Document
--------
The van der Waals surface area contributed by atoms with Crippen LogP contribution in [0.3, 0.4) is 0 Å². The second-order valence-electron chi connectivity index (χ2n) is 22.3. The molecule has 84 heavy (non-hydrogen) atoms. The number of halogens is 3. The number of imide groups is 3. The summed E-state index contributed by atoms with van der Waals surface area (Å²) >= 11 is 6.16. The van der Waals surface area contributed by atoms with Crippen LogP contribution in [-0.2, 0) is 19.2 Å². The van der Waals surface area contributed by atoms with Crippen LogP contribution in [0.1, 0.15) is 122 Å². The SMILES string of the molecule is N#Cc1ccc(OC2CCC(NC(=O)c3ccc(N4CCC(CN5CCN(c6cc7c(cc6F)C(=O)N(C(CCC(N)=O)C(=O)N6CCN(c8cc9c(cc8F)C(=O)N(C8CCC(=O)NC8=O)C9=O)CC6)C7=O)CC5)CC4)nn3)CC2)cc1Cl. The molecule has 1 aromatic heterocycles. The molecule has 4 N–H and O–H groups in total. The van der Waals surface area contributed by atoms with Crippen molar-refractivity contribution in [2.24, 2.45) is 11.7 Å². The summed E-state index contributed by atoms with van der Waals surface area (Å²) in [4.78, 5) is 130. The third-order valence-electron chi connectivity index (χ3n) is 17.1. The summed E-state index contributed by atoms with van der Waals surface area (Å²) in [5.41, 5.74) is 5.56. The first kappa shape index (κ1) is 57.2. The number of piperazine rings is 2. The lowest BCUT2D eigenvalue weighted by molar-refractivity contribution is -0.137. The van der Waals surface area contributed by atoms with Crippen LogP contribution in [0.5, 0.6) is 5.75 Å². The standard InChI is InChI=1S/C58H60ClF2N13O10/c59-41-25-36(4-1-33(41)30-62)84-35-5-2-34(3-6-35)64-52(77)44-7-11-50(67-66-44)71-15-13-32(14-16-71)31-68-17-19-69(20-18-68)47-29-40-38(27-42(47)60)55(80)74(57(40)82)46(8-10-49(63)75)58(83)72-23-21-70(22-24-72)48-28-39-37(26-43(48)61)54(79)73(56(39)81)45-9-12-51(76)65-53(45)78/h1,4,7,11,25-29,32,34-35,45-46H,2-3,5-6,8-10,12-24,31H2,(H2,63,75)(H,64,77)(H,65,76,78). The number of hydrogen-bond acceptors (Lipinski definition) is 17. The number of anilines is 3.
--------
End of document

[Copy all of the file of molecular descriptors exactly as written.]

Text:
The van der Waals surface area contributed by atoms with Crippen LogP contribution in [0.3, 0.4) is 0 Å². The second-order valence-electron chi connectivity index (χ2n) is 22.3. The molecule has 84 heavy (non-hydrogen) atoms. The number of halogens is 3. The number of imide groups is 3. The summed E-state index contributed by atoms with van der Waals surface area (Å²) >= 11 is 6.16. The van der Waals surface area contributed by atoms with Crippen LogP contribution in [-0.2, 0) is 19.2 Å². The van der Waals surface area contributed by atoms with Crippen LogP contribution in [0.1, 0.15) is 122 Å². The SMILES string of the molecule is N#Cc1ccc(OC2CCC(NC(=O)c3ccc(N4CCC(CN5CCN(c6cc7c(cc6F)C(=O)N(C(CCC(N)=O)C(=O)N6CCN(c8cc9c(cc8F)C(=O)N(C8CCC(=O)NC8=O)C9=O)CC6)C7=O)CC5)CC4)nn3)CC2)cc1Cl. The molecule has 1 aromatic heterocycles. The molecule has 4 N–H and O–H groups in total. The van der Waals surface area contributed by atoms with Crippen molar-refractivity contribution in [2.24, 2.45) is 11.7 Å². The summed E-state index contributed by atoms with van der Waals surface area (Å²) in [4.78, 5) is 130. The third-order valence-electron chi connectivity index (χ3n) is 17.1. The summed E-state index contributed by atoms with van der Waals surface area (Å²) in [5.41, 5.74) is 5.56. The first kappa shape index (κ1) is 57.2. The number of piperazine rings is 2. The lowest BCUT2D eigenvalue weighted by molar-refractivity contribution is -0.137. The van der Waals surface area contributed by atoms with Crippen LogP contribution in [0.5, 0.6) is 5.75 Å². The standard InChI is InChI=1S/C58H60ClF2N13O10/c59-41-25-36(4-1-33(41)30-62)84-35-5-2-34(3-6-35)64-52(77)44-7-11-50(67-66-44)71-15-13-32(14-16-71)31-68-17-19-69(20-18-68)47-29-40-38(27-42(47)60)55(80)74(57(40)82)46(8-10-49(63)75)58(83)72-23-21-70(22-24-72)48-28-39-37(26-43(48)61)54(79)73(56(39)81)45-9-12-51(76)65-53(45)78/h1,4,7,11,25-29,32,34-35,45-46H,2-3,5-6,8-10,12-24,31H2,(H2,63,75)(H,64,77)(H,65,76,78). The number of hydrogen-bond acceptors (Lipinski definition) is 17. The number of anilines is 3.